The 12 Scams Of Christmas: Common eCommerce Fraud Techniques
Some Internet scams are familiar to all of us. It’s pretty obvious that we’re not actually the 10,000th visitor, you won’t earn money for taking a survey and there is no Nigerian prince in dire need of our assistance.
But as more and more Americans spend more and more money online, fraudsters find innovative new ways to bait consumers into scams. To help customers avoid falling victim to cyber fraud this holiday season, McAfee has released its “12 Scams of Christmas,” outlining different methods cyber criminals use to lure their victims into scamming traps.
Some of the tips are fairly self-evident: free iPhone offers and “too-good-to-be-true” travel offers” need to be avoided. That being said, we take a look at a few subtler traps you might stumble across this holiday season.
Social Media Scams
You’re on Facebook or Twitter and you get a link to a great offer from a “friend.” No problem, right? Scammers love using social media to spread malware or phish for information, as consumers tend to trust these links and the viruses can spread quickly. McAfee notes to be especially careful of shortened links on Twitter, which can appear legit but can redirect you to fraudulent sites.
Malicious Mobile Apps
Mobile shopping and smartphone app use is on the rise, but be careful about what apps you download and from where. Also be leery of what rights you give to apps once you do install them, as apps can steal information, send out text messages without your permission and more. Beware too of holiday “SMiSishing,” which does to your phone’s inbox what phishing does to your email address’ inbox.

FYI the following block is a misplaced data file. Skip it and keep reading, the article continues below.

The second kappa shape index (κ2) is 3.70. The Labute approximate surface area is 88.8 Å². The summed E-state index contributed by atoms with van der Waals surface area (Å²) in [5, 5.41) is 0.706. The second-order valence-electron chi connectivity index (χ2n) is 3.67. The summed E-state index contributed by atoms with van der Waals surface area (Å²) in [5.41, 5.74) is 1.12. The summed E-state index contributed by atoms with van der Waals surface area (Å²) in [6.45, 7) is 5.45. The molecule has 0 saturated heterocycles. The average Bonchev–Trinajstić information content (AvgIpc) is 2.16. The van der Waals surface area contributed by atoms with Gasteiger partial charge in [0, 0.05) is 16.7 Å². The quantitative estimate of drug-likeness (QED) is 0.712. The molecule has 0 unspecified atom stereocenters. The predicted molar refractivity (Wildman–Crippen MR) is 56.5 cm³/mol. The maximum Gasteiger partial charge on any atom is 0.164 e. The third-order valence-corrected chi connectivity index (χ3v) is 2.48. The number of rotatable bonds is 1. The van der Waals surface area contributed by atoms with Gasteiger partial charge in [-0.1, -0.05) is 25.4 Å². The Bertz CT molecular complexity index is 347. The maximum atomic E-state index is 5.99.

Bogus Gift Cards
The gift card industry is booming, and there’s no more popular time for prepaid cards than the holidays. Unfortunately, cyber criminals know this too, and will try to take advantage of one of the season’s most popular gifts. Don’t buy from third-party sites, and don’t fall for surveys or schemes that offer you free gift cards for participation or information.
You may think you’re safe going to a major retailer or merchant site, but make sure you enter the address correctly, and that any checkout procedure you go through is verified as secure. There are plenty of phony ecommerce sites try to look like their major legitimate counterparts, and your financial security is in serious jeopardy if you make a “purchase” from one of these sites.
To read the McAfee’s other eight scams, and to read some interesting shopping stats, read the full story here.
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